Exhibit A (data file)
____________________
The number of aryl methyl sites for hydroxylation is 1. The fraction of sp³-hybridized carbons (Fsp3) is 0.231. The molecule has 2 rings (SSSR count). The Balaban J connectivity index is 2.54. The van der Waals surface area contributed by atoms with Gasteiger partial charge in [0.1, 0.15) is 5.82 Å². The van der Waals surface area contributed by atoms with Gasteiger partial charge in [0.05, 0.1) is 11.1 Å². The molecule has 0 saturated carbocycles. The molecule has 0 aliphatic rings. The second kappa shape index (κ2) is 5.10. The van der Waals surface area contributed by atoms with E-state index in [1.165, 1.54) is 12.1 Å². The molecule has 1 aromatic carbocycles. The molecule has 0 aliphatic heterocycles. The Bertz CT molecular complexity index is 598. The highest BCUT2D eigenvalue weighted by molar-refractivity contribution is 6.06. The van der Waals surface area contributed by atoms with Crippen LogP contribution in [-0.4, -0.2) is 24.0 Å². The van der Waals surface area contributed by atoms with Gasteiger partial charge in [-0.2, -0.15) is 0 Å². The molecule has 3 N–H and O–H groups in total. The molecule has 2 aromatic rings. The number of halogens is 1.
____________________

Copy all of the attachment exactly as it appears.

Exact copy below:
The number of aryl methyl sites for hydroxylation is 1. The fraction of sp³-hybridized carbons (Fsp3) is 0.231. The molecule has 2 rings (SSSR count). The Balaban J connectivity index is 2.54. The van der Waals surface area contributed by atoms with Gasteiger partial charge in [0.1, 0.15) is 5.82 Å². The van der Waals surface area contributed by atoms with Gasteiger partial charge in [0.05, 0.1) is 11.1 Å². The molecule has 0 saturated carbocycles. The molecule has 0 aliphatic rings. The second kappa shape index (κ2) is 5.10. The van der Waals surface area contributed by atoms with E-state index in [1.165, 1.54) is 12.1 Å². The molecule has 1 aromatic carbocycles. The molecule has 0 aliphatic heterocycles. The Bertz CT molecular complexity index is 598. The highest BCUT2D eigenvalue weighted by molar-refractivity contribution is 6.06. The van der Waals surface area contributed by atoms with Crippen LogP contribution in [-0.4, -0.2) is 24.0 Å². The van der Waals surface area contributed by atoms with Gasteiger partial charge in [-0.2, -0.15) is 0 Å². The molecule has 3 N–H and O–H groups in total. The molecule has 2 aromatic rings. The number of halogens is 1.